The findings excited much interest and generated considerable coverage around the world.

Ants have often been lauded for their tenacity of purpose and intelligence - but it's the role of memory in the behaviour that fascinates Sussex scientists. Neurobiologists Dr Rob Harris, Dr Natalie Hempel de Ibarra, Dr Paul Graham and Professor Tom Collett took up ant training to show how they could learn a route that would lead to a food source.

The insects were trained to follow a short foraging route parallel to a black wall. The wood ants learned that the wall would be on their left when walking towards the food, but on their right when walking home. Unfed ants remembered to walk in the direction that placed the wall to their left, even when deposited midway along the wall. Fed ants did the opposite.

Professor Collett said: "We found that in exactly the same visual environment, wood ants retrieved memories appropriate to their food-ward journey when hungry and to their homeward journey when full." Now that's food for thought.

And seems appropriate to round off our tribute to the animal kingdom with a piece of bird-brained ingenuity that proved irresistible to the media. Enterprising blue tits made novel use of wall-mounted ashtrays positioned outside University buildings - by nesting in them. The Daily Mirror featured a photo that captured one of the proud homemakers perfectly.

Biologists Dr David Harper and Dr Martyn Stenning were on hand to explain the bizarre bird behaviour, which in fact made perfect sense. The ashtrays offered security, could be accessed through blue tit-friendly holes, and offered the perfect nesting material in which to rear the chicks - the filter material in discarded cigarette butts.

All our yesterdays

Time to look back on the times we looked back on this year. Still with us? As an anniversary year, 2005 proved pretty eventful and Sussex played its part in commemorations.

The liberation of Auschwitz.

In January, Holocaust Memorial Day marked the 60th anniversary of the liberation of the Nazi concentration camps (the liberation of Auschwitz on January 27 1945 is commemorated nationally as Holocaust Day) with the theme of Survivors, Liberation and Rebuilding Lives.

The University event, organised by the Centre for German-Jewish Studies in association with the Leo Baeck Institute in London and the Wiener Library, featured Holocaust survivor Jan Imich, who spoke about his experiences as a 'hidden child' in Krakow, Poland, and of the bravery of the Poles who hid him until he was captured by the Nazis. Sussex, the first university to hold such an event, is planning another Holocaust Memorial Day for campus in 2006.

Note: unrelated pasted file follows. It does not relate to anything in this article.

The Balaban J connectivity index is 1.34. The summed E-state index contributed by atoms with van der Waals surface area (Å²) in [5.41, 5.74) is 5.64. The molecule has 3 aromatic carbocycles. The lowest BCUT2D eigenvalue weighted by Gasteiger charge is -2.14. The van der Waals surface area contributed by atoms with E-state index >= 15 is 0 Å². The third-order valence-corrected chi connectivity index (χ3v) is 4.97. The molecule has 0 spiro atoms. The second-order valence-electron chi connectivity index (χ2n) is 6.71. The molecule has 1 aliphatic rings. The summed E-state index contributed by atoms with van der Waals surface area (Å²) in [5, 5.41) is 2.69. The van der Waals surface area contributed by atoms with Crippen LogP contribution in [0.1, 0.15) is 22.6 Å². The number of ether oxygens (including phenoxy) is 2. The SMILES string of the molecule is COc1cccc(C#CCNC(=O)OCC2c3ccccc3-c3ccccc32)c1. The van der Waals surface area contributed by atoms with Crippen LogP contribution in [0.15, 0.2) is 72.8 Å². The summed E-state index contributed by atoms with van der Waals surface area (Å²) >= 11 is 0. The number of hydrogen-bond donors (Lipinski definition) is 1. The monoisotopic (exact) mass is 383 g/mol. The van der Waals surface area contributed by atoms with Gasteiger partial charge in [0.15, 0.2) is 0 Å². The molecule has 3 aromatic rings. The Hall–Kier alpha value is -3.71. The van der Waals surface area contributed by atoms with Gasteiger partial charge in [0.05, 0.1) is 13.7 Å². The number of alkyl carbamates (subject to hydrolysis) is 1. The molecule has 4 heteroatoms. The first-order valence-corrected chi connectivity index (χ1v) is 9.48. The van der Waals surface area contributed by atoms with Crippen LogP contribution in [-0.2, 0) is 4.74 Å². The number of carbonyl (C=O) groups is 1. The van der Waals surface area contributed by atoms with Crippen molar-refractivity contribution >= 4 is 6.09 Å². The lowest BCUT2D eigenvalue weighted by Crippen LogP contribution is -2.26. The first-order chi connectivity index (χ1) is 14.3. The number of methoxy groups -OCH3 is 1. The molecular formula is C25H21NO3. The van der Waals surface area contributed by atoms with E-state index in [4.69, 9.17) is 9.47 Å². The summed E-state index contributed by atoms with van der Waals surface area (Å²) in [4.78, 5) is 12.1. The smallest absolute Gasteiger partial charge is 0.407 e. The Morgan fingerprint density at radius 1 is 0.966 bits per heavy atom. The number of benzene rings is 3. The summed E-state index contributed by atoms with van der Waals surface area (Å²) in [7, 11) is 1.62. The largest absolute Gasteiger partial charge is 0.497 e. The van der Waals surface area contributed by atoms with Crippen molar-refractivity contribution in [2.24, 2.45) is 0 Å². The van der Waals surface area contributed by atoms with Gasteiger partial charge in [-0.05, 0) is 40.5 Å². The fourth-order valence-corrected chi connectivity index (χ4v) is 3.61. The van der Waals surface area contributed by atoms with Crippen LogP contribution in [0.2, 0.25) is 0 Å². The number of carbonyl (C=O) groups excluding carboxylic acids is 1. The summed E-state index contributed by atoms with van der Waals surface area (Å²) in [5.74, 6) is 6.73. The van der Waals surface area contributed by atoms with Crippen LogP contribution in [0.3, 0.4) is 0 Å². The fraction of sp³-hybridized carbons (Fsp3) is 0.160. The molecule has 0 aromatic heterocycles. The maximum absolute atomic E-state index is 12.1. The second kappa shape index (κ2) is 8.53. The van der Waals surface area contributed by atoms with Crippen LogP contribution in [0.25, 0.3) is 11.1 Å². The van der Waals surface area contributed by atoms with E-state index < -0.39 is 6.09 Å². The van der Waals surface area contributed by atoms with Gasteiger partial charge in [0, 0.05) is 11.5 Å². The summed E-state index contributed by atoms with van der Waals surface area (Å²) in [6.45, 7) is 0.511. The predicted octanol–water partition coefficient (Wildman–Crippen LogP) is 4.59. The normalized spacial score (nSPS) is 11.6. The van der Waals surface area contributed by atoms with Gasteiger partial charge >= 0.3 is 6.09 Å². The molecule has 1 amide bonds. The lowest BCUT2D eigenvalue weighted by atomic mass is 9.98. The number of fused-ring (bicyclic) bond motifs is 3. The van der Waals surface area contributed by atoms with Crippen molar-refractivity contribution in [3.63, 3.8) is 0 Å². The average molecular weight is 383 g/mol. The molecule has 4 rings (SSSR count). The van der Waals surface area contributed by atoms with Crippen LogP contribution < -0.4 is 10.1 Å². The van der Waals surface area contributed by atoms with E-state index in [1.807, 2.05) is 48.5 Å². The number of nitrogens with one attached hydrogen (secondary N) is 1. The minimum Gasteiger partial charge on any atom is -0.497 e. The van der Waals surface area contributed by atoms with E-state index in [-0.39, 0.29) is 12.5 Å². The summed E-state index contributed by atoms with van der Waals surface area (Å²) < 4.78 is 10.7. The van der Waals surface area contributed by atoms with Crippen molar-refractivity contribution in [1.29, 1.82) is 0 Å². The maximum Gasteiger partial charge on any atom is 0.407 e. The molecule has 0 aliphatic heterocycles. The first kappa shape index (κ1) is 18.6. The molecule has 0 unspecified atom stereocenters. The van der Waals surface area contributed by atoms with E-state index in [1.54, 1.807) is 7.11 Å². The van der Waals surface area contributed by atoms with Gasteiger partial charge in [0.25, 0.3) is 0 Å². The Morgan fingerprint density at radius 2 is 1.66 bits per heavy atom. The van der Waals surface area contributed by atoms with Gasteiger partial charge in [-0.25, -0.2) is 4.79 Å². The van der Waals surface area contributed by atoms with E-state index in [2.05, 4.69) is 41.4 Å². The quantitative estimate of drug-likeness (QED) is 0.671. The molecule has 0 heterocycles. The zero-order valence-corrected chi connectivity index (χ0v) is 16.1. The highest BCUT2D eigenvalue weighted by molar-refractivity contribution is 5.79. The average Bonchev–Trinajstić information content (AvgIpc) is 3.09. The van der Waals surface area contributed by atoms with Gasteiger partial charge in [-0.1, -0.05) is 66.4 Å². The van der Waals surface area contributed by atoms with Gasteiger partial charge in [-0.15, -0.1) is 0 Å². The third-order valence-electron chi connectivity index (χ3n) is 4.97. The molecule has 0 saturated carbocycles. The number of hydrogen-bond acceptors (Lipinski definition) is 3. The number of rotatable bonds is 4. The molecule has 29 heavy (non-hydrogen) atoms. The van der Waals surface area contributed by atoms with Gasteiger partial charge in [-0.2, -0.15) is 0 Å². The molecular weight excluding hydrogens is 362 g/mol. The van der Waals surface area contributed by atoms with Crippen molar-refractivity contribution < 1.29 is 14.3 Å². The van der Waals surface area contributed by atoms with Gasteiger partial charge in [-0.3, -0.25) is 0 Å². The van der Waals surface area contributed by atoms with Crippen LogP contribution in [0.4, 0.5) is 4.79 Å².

February marked the 40th anniversary of the death of the greatest leader Britain has known - probably. Winston Churchill died in 1965 and was honoured with a full state funeral, the only time such an honour was accorded to a commoner in the 20th century.

But what did ordinary people really think of the man voted our greatest ever Briton - even as he led them through the 'darkest hours' of the Second World War? The answer lies partly in some fascinating diary material that was donated by the University's Mass-Observation Archive to the newly-opened Churchill museum at the Cabinet War Rooms in London.

The diary extracts record the feelings of men and women towards "Winnie" at various stages of the war. A prevalent feeling - even as early as 1944 - seemed to be that although Churchill was the man to lead us in war, he was not the one to lead us into peace.

Richard Briers meets the Mass-Obs team.

The Mass-Observation Archive proved a real treasure of memories when it came to V-E Day and beyond too. In fact, the diaries proved so rich, not just in period detail, but also in people's inner thoughts and feelings, that it formed the basis of a much-publicised TV drama, Our Hidden Lives. The programme, starring Richard Briers, was a dramatisation of the book by Simon Garfield, created from Mass-Observation diaries housed at Sussex and reflecting on those faced with life in post-war Britain.

Revelations of a sexual kind were explored in the TV programme about Britain's first-ever sex survey, Little Kinsey (named in honour of its bigger forebear, America's Kinsey Report). The post-war survey, now a part of the Mass-Observation Archive, provided some eyebrow-raising contradictions to the usually prim-and-prissy view provided of the era. But perhaps the biggest surprise was the idea the press got that the survey was "buried" at Sussex to suppress the findings. The last place, surely...

The Department of Mathematics got into swashbuckling mode, meanwhile, to mark the 200th anniversary of the Battle of Trafalgar, when it hosted a maths master class featuring tutors dressed as 19th-century sailors, armed with ship's biscuits and real cannon balls dredged from the Solent. The Sussex schoolchildren there to learn about probability and maths as employed by Nelson's navy were, thankfully, spared the horrors of grog and cat-o'-nine-tails.